A Bahraini human rights activist and prominent opponent of the government says he has come under intense pressure as Bahraini authorities go after his family, in what he described as an act of harassment and reprisal over his criticism of the kingdom's elite.
Sayed Ahmed Alwadaei, who now leads the campaign group Bahrain Institute for Rights and Democracy in exile in the United Kingdom, was stripped of his citizenship along with 71 others by the Bahraini government in 2015 after taking part in protests against the government during the Arab Spring unrest. Three family members of Alwadaei his mother-in-law, brother-in-law, and cousin were arrested in 2017 on terrorism charges.
'The ongoing imprisonment of my family members is not going to be unheard,' Alwadaei told VOA in a telephone interview. 'They have taken away my citizenship and now they are going after my family. I will not rest until I see my family members released from prison.'
Rights organizations, including the U.N.'s Working Group on Arbitrary Detention, say these cases were based on fabricated charges.
Last week, dozens of British parliamentarians, NGO representatives, and lawyers issued a statement calling on the British government to speak up in defense of Alwadaei. They accused the Bahraini authorities of human rights violations against Alwadaei's family members, including arbitrary detention, unfair trial, ill-treatment and possible torture.
Bahraini officials say Alwadaei's mother-in-law, Hajar Mansoor Hassan Alwadaei, and brother-in-law, Sayed Nazar Alwadaei, planted a 'fake bomb,' resulting in a court ruling of three years imprisonment for each. His cousin, Mahmoud Marzouq Mansoor, was sentenced to 11 years in prison for terrorist-related charges involving arson and explosives.
Aya Majroub, a Bahrain researcher at Human Rights Watch, told VOA Bahrain's authorities were detaining Alwadaei's relatives in response to his work at Bahrain Institute for Rights and Democracy, and to stop dissent in the Sunni-ruled Arab country.
'The Bahraini authorities have used a litany of intimidation tactics to get Mr. Alwadaei to cease his effective international advocacy efforts, including subjecting him to torture, stripping him of his citizenship, and harassing his wife and infant child,' Majroub said.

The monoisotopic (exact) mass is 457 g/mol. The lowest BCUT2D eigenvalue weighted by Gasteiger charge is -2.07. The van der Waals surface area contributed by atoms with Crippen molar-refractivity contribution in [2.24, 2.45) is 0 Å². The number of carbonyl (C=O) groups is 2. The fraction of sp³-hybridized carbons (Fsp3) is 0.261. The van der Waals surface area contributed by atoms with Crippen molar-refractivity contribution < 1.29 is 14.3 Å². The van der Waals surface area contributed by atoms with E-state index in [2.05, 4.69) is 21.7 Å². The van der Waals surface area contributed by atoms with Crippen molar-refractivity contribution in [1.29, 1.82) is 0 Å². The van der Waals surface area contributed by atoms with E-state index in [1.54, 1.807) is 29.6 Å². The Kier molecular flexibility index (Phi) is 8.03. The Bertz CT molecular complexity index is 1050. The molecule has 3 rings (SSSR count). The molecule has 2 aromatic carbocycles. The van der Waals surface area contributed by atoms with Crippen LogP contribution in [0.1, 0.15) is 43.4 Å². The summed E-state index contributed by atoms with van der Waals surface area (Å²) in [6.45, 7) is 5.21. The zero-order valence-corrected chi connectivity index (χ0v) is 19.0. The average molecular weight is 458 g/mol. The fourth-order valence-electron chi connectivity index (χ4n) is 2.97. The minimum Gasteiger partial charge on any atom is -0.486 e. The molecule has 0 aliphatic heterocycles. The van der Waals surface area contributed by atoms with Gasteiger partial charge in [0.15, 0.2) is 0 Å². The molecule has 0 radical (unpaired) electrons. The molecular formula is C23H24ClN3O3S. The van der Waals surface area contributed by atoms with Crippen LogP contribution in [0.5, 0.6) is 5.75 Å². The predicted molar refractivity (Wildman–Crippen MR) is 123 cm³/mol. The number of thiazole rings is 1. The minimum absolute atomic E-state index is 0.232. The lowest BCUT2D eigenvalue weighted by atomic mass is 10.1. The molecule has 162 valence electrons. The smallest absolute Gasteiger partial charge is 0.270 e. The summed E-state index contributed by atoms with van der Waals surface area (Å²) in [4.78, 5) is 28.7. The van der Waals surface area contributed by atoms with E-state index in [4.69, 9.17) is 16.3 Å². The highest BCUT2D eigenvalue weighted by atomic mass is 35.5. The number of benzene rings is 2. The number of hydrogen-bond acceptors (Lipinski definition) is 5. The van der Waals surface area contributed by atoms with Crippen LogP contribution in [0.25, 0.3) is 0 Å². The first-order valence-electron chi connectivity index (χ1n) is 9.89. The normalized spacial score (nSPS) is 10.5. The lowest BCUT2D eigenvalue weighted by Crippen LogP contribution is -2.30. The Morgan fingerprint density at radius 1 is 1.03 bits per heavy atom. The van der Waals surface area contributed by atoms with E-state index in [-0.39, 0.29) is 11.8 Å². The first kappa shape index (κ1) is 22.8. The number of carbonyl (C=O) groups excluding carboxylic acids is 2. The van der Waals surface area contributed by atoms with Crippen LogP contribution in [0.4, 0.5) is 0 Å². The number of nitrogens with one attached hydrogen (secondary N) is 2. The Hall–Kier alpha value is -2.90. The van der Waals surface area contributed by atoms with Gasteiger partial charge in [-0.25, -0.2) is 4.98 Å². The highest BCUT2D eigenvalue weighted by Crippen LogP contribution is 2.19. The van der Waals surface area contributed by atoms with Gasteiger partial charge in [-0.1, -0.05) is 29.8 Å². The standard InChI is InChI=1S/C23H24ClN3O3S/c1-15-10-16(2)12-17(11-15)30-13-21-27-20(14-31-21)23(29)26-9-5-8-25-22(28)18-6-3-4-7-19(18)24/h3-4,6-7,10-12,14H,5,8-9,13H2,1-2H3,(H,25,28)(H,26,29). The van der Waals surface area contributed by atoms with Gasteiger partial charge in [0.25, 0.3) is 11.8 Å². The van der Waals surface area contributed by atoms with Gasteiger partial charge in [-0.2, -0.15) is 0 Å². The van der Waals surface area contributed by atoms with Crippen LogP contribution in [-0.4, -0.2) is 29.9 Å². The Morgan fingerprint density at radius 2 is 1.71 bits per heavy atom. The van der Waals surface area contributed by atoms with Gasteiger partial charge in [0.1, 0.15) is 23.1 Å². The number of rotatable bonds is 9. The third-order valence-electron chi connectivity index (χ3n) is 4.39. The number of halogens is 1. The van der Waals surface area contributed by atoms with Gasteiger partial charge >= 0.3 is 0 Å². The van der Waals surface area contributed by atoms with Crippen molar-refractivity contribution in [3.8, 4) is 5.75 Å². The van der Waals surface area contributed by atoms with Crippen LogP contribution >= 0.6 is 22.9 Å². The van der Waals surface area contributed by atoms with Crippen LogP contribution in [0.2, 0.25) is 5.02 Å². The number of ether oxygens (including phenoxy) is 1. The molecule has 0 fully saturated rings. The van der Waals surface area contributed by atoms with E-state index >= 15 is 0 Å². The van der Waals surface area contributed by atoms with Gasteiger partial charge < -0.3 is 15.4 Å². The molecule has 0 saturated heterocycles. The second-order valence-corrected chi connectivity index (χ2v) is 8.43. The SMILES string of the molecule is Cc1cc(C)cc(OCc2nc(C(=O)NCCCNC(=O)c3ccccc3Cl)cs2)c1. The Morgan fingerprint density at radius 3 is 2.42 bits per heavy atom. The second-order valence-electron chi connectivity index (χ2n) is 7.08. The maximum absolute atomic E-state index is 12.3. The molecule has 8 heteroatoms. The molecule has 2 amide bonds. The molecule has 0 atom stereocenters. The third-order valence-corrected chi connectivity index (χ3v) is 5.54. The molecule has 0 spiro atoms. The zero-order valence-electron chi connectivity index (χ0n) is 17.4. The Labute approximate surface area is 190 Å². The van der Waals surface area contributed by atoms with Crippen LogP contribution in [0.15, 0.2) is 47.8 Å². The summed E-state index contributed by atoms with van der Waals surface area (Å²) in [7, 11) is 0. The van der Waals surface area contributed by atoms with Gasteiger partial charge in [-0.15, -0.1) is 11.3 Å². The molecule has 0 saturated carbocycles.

'The upholding of their sentences is a grave violation of justice and a further indictment of Bahrain's judiciary, which is being used as a political tool to persecute anyone who dares voice their criticism of the ruling family,' Majroub added.
A member of Bahrain's criminal defense team, who has attended the trial of Alwadaei's relatives, told VOA the defendants were not given enough time to speak in court and evidence of torture could be seen on their faces. The lawyer spoke to VOA on the condition of anonymity to evade prosecution by Bahraini authorities.
'The defendants were tortured and abused. We could see marks on their bodies, especially on their faces and hands when they appeared in court,' the lawyer said.
VOA's attempts to reach Bahrain's officials, including officials at the Bahraini embassy in Washington, for comment were unsuccessful.
Rights organizations have repeatedly expressed alarm over Bahrain's counterterrorism measures, accusing authorities of using vague laws for mass terrorism convictions and citizenship revocation against those critical of the state.
Michelle Bachelet, the U.N. High Commissioner for Human Rights, said Thursday she was 'deeply concerned' about Bahrain's court proceedings after the High Criminal Court in Bahrain sentenced 139 people to prison, and revoked the citizenship of all but one, on terrorism charges last week.
'The U.N. Human Rights Office has long urged Bahrain to bring its overly broad counterterrorism and counter-extremism legislation in line with its international human rights obligations,' Bachelet said in a statement.
'Tuesday's convictions give rise to serious concerns about the application of the law, particularly through a mass trial that reportedly lacked the procedural safeguards necessary to ensure a fair trial,' she added.
Bahrain amended its citizenship law in 2014 following an uprising inspired by the Arab Spring. The new law gave the Ministry of Interior the power to convict and revoke the citizenship of anyone who 'aids or is involved in the service of a hostile state' or who 'causes harm to the interests of the kingdom or acts in a way that contravenes his duty of loyalty to it.'
Amnesty International estimates that about 900 people have been stripped of their citizenship in Bahrain since 2012, a significantly high number in a country with a population estimated to be roughly 660,000 citizens.
The kingdom's authorities charge that their measures are to prevent Iran from fueling sectarian tension by mobilizing Shiite militias in the country.